The new Hayabusa retains the power of the 1340cc four-cylinder engine, but much of the internal components have been altered, aside from the size and engine cases. Among several other changes, the engine is lighter with new pistons, new connecting rods and reworked fuel injectors. What comes as a bit of a frustration is that power has fallen from 197hp to 190hp, although the 150Nm peak torque is still marginally lower than before. Suzuki says, however, that the torque transmission has been updated to be stronger and the US website of the firm reports that this results in the ‘fastest Hayabusa ever’.
The region with the least change is maybe in the chassis. This cycle holds an old bike with the same (and proven) twin-spar aluminium frame. The measurements are also very similar, with an equal wheelbase of 1480mm. A redesigned, Euro-5 compliant lighter-weight exhaust helped Suzuki decrease the weight of the kerb by two kilos for a total of 264 kg. Although ground clearance is quoted at 120mm, the saddle height is 800mm – both numbers are significantly lower than on the old bike.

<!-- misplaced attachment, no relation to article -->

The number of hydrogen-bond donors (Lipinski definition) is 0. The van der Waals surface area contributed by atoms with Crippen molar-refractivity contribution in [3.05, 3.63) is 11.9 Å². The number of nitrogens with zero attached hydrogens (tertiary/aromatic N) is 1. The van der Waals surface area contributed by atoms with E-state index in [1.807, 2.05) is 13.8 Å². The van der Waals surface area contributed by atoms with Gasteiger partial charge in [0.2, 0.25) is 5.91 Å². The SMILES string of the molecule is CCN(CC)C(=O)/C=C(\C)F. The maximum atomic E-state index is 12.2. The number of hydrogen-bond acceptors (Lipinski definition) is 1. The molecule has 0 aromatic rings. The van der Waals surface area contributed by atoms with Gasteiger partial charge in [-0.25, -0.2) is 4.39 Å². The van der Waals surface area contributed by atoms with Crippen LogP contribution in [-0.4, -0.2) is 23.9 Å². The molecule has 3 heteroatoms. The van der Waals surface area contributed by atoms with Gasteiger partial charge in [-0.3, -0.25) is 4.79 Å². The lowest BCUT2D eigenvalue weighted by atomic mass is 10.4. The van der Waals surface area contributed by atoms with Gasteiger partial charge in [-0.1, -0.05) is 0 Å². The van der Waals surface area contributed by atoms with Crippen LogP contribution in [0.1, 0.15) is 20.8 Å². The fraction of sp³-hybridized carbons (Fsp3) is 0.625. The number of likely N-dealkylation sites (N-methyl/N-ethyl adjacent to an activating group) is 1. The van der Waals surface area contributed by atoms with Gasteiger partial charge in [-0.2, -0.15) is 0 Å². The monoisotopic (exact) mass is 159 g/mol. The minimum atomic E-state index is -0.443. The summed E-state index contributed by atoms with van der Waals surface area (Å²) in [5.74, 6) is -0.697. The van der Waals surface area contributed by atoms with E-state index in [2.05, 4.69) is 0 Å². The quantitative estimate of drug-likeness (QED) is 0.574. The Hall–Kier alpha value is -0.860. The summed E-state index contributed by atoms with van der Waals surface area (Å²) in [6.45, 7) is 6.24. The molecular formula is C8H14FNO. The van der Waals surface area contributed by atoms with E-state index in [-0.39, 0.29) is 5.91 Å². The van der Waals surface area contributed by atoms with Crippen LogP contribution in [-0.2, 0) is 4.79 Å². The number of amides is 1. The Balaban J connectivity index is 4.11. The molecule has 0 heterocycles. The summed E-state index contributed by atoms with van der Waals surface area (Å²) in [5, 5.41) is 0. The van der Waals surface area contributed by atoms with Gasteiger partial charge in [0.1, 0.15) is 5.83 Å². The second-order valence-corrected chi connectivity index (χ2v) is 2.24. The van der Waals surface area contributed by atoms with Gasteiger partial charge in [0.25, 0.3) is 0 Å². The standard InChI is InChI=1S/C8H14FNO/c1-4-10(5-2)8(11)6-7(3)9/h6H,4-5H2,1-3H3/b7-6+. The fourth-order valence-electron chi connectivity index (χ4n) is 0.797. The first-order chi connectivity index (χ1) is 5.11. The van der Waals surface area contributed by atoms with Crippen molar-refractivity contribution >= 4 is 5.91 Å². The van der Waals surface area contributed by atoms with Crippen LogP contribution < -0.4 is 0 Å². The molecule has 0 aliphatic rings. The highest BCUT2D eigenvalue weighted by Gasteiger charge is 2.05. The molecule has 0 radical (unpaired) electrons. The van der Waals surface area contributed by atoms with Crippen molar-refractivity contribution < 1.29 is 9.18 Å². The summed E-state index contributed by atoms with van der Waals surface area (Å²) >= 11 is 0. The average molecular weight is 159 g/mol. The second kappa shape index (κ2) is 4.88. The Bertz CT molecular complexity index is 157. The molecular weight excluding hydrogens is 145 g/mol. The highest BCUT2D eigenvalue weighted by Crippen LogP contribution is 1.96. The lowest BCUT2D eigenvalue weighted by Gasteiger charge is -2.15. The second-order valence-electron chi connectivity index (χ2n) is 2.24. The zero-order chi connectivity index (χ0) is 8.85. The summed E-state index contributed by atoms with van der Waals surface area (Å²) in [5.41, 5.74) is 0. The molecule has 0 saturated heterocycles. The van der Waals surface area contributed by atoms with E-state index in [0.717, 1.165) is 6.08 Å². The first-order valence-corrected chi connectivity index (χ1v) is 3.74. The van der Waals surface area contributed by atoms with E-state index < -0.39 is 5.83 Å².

This is the one region in which the bike has made a significant jump forward from the old model. The 2021 model gets ten traction control levels, ten anti-wheelie control levels, three engine brake control levels, three power modes, launch control, cruise control, cornering ABS and hill keep control with a new six-axis IMU.
In addition, the bike is equipped with a new LED headlamp, and although most of the large dashboard remains analog, the user can maneuver through the vast electronics options with a new TFT monitor in the middle.